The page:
- Credit for the satisfactory performance of a short experiment is 2 marks. Credit for a long experiment is on the scale 0-6, with 4 marks for completion of the experiment and minimally acceptable work, 5 marks for satisfactory work and 6 for exceptional work. Late submission of a report incurs a deduction of 1 mark for each week, or part of a week, after the due date.
The lab record and long report
It is essential that you bring your lab notebook with you whenever you are timetabled to perform a long experiment. The notebook should be used to record all the readings, observations and calculations that you make, unless the instruction sheet specifically states otherwise. Do not use loose sheets of paper: these are easily misplaced. Charts and other records should be glued or stapled into your notebook.
Your lab record should start on a new page for each experiment performed. It should follow good professional practice and be correctly headed and dated. When there are several readings to enter, arrange these in tabular form, and make sure that the column headings show the quantity measured and the units used. Decide on how many columns you need and set out the table before you start taking readings. Whenever feasible, plot graphs as the experiment proceeds so that serious divergence from the expected behaviour can be checked there and then. Label the axes of the graphs and, where appropriate, indicate the accuracy of the data points on the graph.
The “report writing guide” covers all aspects of report writing in the Engineering Tripos. Specific sections are introduced via IA Exposition classes. For experiments and reports in Part I, you are referred in particular to the following sections:
- Report writing in the Engineering Tripos: long lab records and reports
- Introduction to technical writing: integrity, record-keeping, plagiarism and referencing
Difficulties with the lab report
If you need advice on a particular aspect of your report or you are otherwise held up on some point, then seek help. You can obtain help from a demonstrator in the laboratory or your supervisor. Do this in good time and you will not be rushed into producing an unsatisfactory report.
Copying the work of others is unacceptable. However, discussing your work with colleagues, supervisors or demonstrators is encouraged and can bring about improvements to the standard of the report you submit. The report itself must be your work, written in your own words. Students who submit the work of others as their own will have their reports referred to the appropriate authorities.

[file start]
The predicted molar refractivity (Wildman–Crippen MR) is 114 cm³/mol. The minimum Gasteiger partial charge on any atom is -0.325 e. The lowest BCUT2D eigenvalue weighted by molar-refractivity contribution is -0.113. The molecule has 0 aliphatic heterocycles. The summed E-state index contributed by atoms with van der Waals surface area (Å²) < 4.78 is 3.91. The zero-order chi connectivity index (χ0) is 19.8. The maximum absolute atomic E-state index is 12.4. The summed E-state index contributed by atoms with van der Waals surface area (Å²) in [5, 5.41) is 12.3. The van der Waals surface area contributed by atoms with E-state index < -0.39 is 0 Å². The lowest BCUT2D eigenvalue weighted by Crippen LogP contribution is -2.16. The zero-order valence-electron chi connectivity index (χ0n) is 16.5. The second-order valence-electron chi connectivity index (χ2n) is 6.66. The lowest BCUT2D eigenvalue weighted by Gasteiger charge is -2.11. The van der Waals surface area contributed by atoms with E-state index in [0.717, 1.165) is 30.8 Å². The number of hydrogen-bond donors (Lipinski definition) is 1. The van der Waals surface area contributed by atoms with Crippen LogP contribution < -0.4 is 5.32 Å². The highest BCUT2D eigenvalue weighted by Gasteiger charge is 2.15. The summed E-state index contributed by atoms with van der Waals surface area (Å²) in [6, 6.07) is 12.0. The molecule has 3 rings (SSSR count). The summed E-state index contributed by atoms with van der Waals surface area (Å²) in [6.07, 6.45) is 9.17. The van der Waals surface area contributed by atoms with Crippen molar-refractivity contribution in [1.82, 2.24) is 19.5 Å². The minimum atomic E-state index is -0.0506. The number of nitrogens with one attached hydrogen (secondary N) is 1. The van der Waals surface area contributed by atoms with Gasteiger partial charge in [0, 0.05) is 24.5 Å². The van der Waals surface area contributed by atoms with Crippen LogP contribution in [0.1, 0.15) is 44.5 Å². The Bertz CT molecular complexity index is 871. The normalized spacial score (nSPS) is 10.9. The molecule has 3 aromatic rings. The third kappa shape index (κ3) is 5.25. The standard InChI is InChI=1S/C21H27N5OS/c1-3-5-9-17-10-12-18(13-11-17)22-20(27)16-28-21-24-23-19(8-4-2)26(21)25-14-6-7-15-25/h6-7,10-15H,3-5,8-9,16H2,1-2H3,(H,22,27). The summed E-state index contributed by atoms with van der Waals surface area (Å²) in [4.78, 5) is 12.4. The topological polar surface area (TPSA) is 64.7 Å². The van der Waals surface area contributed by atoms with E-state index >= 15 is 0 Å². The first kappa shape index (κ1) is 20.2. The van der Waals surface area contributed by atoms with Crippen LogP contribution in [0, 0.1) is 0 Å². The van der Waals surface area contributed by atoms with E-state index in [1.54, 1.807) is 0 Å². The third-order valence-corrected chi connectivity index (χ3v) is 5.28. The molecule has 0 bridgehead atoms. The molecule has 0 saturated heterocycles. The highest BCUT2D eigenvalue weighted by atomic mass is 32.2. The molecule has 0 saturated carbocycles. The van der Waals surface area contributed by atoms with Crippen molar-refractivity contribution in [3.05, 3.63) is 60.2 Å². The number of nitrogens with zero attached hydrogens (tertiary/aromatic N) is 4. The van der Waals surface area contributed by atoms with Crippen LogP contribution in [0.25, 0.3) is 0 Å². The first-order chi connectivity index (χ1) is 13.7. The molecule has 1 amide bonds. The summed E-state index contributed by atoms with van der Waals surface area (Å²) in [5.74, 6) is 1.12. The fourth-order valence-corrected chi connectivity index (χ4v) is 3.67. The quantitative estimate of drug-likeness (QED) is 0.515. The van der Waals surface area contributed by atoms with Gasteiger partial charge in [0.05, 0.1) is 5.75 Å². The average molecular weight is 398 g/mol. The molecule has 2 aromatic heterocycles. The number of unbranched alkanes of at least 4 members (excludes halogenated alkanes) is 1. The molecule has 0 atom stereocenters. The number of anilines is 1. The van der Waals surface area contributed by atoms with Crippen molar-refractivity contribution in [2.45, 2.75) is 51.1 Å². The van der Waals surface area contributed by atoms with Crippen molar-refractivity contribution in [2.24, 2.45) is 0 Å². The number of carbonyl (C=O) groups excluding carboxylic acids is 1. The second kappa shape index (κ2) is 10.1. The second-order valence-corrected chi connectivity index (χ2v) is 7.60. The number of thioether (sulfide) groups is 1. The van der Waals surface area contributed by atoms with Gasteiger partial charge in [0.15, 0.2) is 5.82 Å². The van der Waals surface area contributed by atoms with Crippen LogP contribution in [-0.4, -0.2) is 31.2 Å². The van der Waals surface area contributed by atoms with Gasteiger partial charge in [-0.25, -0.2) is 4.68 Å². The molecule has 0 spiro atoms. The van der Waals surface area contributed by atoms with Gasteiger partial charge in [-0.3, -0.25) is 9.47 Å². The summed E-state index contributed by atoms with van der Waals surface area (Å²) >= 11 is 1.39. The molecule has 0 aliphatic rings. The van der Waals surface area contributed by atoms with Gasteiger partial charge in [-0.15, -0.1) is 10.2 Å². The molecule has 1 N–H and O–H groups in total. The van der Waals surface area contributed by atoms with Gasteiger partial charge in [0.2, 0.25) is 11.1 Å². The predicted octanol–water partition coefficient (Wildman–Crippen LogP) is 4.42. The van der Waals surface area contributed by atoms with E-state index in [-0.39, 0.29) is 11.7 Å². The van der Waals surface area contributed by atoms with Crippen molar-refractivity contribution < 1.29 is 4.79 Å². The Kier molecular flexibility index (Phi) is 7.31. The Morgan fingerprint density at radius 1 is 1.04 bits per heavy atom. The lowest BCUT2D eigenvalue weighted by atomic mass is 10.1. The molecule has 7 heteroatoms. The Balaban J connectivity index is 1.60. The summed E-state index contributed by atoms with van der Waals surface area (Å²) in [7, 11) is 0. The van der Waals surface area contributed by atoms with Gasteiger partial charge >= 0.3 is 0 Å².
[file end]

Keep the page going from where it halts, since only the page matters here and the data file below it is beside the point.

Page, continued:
Feedback on labs & experiments
If you have comments about any experiment, please tell us about them using the fast feedback facility. Urgent problems with an experiment should be reported immediately to a demonstrator or senior technician in the lab, or contact the member of staff in charge of the lab. Please be constructive in your comments and suggestions.
Finally please complete the coursework section of the online survey during the year.
- No eating, drinking or smoking is allowed in the labs or drawing or computing areas.
- You should always comply with the safety instructions either issued by a demonstrator or displayed on notices alongside equipment.
- You should bring your safety glasses to all labs and wear them when needed.
- Do not put scarves, coats, etc., on the benches or stools; hang them up on the racks provided.
- Do not put books, cases, etc., on top of electrical equipment; overheating with consequent damage may result.
- Do not wear loose clothing or scarves near rotating machinery.
- Do not take leads, components or equipment from other lab locations. All the apparatus you need should be present; if it is not ask a demonstrator.
- At the conclusion of an experiment leave the apparatus as you found it. Report any faults in the equipment which you use. If all faults are speedily reported you should seldom find faulty equipment.
- Observe special instructions on safety which are posted in the individual labs.
- Finally, if you run into difficulties, don't waste time, ask a demonstrator.
Although we expect students to attend all lab sessions and respect coursework deadlines, there may be a number of reasons why such commitment may not be honoured. Students experiencing difficulties should seek appropriate support as soon as possible. Their Tutor will have to approve any allowance request and should be kept in the loop.
The Faculty Board of Engineering has issued the following guidelines about the circumstances under which coursework activities may be rearranged or allowances granted. The Head of Department delegates all the responsibilities mentioned in this document to the Director of Undergraduate Education. All forms are processed via the Teaching Office.
Points to consider
- Students should make all reasonable efforts to complete any missed exercises at a later date and so must first try and make rearrangements with the lab leader.
- Applications should be made at the time rearrangement proves not to be possible, and at latest by the end of the relevant term.
- Any application for an allowance must be made on the standard form. This form must be completed in full by both student and Tutor. The Tutor may be required to submit supporting medical evidence (e.g. if the period affected is over 7 days).
- Forms should be submitted as soon as it is clear that an allowance may be required.
- A total allowance of more than four weeks coursework will not normally be given, in any year.
Types of allowance
The granting of an allowance implies either:
- an extension of the scheduled period for completion and submission of an activity (applicable to both standard credit and positive credit activities); or
- the allocation of a number of marks for the activity missed, if it proves impossible to rearrange or catch up the activity. For standard credit activities, the mark allocated will normally be the qualifying mark for the activity. For positive credit exercises, any mark allocated will depend upon the student's performance in related assessed activities.